Believers may disagree over theology and practices in the church.
However, there are some truths that are essential to the Christian faith, and chief among them is the character of God. We must know who God is. A right understanding of God will bolster the confidence and security of our faith. Conversely, an erroneous or defective understanding of God will shipwreck it. So, it is crucial that we know who God is and that we know Him not just intellectually but also experientially.
A.W. Tozer, in his collection of essays under the title, The Knowledge of the Holy, says, “There is nothing which is more calculated to infuse spiritual vigour into our frames than a scriptural apprehension of the full character of God.” The point that Tozer is making is that a correct understanding of God is the first step toward sanctified and godly emotions.
How is that possible, and what is the link between theology and our emotions? The answer is: knowing God for who He is, what He has done and is doing, what He expects of us, are the foundations for our faith, life and worship. A.W. Pink says that the unknown God cannot be trusted, worshipped, or served. Knowing that God is eternal, that He is sovereign, that He is good, that He is full of compassion, must have a direct impact on our lives and the way we react to life’s circumstances, and that in turn also determines our reactions and emotions. Therefore, a biblical understanding of God strengthens our faith and gives us an emotional balance of joy in times of sorrow, serenity in times of turmoil, calmness in times of provocation.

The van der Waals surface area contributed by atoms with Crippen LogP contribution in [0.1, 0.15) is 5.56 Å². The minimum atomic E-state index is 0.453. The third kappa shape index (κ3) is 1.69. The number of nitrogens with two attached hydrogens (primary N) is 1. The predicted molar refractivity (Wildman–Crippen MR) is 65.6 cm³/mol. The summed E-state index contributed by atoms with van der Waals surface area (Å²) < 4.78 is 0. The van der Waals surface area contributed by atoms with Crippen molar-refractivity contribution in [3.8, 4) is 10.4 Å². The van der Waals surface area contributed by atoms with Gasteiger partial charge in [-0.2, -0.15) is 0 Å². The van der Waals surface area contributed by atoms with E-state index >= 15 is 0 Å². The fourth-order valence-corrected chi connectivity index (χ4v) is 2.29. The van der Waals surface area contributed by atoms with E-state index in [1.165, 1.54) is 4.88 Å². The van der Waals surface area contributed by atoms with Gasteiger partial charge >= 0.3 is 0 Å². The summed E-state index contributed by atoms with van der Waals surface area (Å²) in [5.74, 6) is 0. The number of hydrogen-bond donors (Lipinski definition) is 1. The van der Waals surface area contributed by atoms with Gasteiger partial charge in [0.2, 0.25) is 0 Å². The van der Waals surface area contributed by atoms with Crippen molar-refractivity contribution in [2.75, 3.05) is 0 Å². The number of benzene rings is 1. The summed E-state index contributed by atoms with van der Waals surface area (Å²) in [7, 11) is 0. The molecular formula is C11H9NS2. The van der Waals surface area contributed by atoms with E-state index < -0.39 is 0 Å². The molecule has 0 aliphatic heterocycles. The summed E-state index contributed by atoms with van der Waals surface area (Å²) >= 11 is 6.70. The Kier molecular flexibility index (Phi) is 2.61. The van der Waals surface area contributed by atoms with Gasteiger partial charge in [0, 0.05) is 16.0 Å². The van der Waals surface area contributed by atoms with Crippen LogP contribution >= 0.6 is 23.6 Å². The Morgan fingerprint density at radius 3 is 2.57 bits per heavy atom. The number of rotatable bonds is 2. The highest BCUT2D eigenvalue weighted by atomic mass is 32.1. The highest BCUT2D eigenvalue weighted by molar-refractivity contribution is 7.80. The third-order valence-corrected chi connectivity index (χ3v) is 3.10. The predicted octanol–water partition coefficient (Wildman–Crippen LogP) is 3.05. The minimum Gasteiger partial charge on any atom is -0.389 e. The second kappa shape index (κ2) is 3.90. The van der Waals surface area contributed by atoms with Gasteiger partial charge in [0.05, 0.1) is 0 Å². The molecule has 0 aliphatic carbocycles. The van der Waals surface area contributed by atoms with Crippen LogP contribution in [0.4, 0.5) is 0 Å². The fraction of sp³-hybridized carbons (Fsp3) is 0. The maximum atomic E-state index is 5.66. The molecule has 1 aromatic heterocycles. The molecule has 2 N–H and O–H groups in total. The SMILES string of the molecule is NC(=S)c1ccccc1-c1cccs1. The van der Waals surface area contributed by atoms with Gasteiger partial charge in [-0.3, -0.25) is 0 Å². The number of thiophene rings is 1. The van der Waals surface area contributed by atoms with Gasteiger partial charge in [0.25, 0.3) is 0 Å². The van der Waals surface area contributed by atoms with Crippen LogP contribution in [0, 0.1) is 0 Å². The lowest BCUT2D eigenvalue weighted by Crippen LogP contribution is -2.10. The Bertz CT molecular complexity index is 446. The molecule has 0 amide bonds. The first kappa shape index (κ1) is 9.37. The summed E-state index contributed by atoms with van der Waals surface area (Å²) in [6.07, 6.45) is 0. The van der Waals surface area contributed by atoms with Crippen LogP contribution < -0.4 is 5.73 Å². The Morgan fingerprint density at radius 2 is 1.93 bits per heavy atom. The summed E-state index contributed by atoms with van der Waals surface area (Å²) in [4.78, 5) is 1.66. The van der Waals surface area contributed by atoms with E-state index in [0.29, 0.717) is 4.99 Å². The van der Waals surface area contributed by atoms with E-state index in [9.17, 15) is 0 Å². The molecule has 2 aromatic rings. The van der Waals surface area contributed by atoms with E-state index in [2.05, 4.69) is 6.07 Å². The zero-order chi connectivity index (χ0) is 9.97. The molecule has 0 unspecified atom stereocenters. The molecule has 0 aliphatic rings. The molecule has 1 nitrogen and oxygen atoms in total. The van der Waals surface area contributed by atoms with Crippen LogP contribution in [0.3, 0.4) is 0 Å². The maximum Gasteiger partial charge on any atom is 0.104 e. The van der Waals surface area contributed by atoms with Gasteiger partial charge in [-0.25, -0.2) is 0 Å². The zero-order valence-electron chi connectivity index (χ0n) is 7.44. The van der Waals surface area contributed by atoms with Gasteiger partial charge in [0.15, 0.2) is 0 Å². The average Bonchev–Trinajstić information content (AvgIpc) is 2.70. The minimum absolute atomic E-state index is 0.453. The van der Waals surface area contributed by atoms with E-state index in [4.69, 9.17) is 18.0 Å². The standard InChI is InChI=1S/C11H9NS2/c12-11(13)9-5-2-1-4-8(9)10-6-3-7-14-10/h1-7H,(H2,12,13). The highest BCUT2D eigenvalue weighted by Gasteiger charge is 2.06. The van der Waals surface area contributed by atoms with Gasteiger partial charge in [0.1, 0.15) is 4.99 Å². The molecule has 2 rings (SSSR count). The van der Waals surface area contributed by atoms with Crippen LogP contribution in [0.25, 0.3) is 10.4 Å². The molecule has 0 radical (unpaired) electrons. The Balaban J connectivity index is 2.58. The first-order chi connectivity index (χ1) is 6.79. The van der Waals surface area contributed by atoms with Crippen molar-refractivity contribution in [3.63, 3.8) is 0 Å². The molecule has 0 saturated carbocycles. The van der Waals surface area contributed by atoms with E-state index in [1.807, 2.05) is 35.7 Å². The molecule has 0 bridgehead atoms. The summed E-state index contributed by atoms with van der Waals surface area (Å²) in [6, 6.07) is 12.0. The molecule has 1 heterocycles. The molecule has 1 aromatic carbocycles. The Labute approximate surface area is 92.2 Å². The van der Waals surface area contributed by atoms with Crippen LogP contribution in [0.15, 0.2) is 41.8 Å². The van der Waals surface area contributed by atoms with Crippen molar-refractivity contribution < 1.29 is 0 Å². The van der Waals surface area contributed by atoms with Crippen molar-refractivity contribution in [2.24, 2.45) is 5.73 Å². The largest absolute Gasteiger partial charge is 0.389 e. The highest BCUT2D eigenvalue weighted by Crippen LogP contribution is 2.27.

Accepted by God in Christ
A second essential truth has to do with salvation. We are saved by grace through faith in Christ (Ephesians 2:8). We are justified by faith in Christ alone. His life and death are the sole basis for our justification. He lived the life that we could never live, and He died the death which we deserve. The obedience of our Lord Jesus is not mechanical. It was true obedience from the heart. He delighted in doing the will of the Father. The Psalmist says, “I delight to do thy will, O my God: Yea, thy law is within my heart” (Psalm 40:8). Christ Himself says, “My meat is to do the will of him that sent me, and to finish his work” (John 4:34). Again, we ask: What is the linkage between the doctrine of justification and our emotions? I believe that there is nothing that does more for our emotional health than to know that God has accepted us in the Beloved (Ephesians 1:6). Paul asks, “Who is he that condemneth? It is Christ that died, yea rather, that is risen again, who is even at the right hand of God, who also maketh intercession for us” (Romans 8:34). And nothing “shall be able to separate us from the love of God, which is in Christ Jesus our Lord” (Romans 8:36–39). This means that all our satisfactions – our joy, our freedom, our delight – are in Him and Him alone.
Awaiting the Eternal Glory
A third truth that is essential to our emotional health is the hope that we have in Christ. Life here and now is not all there is to it. There is the hope that we have in Christ. God says, “For I know the thoughts that I think toward you…thoughts of peace, and not of evil, to give you an expected end. (Jeremiah 29:11). This is the truth that emboldens saints in the hour of suffering and dying. If we can face the adversities of life with sanctified emotions, we may echo the words of Paul when he says, “Though our outward man perish, yet the inward man is renewed day by day.” For our light affliction, which is but for a moment, worketh for us a far more exceeding and eternal weight of glory; while we look not at the things which are seen, but at the things which are not seen: for the things which are seen are temporal; but the things which are not seen are eternal” (2 Corinthians 4: 16–18).
Knowing the goodness and compassion of God; that we are accepted by Him in Christ, who has promised us an eternal weight of glory; these truths will help us to see life and all that it brings in the biblical perspective, and that will align our minds and our emotions with the Word of God.
Calvary BPC Pastoral Letter by Ps Isaac Ong
(9 May 2021)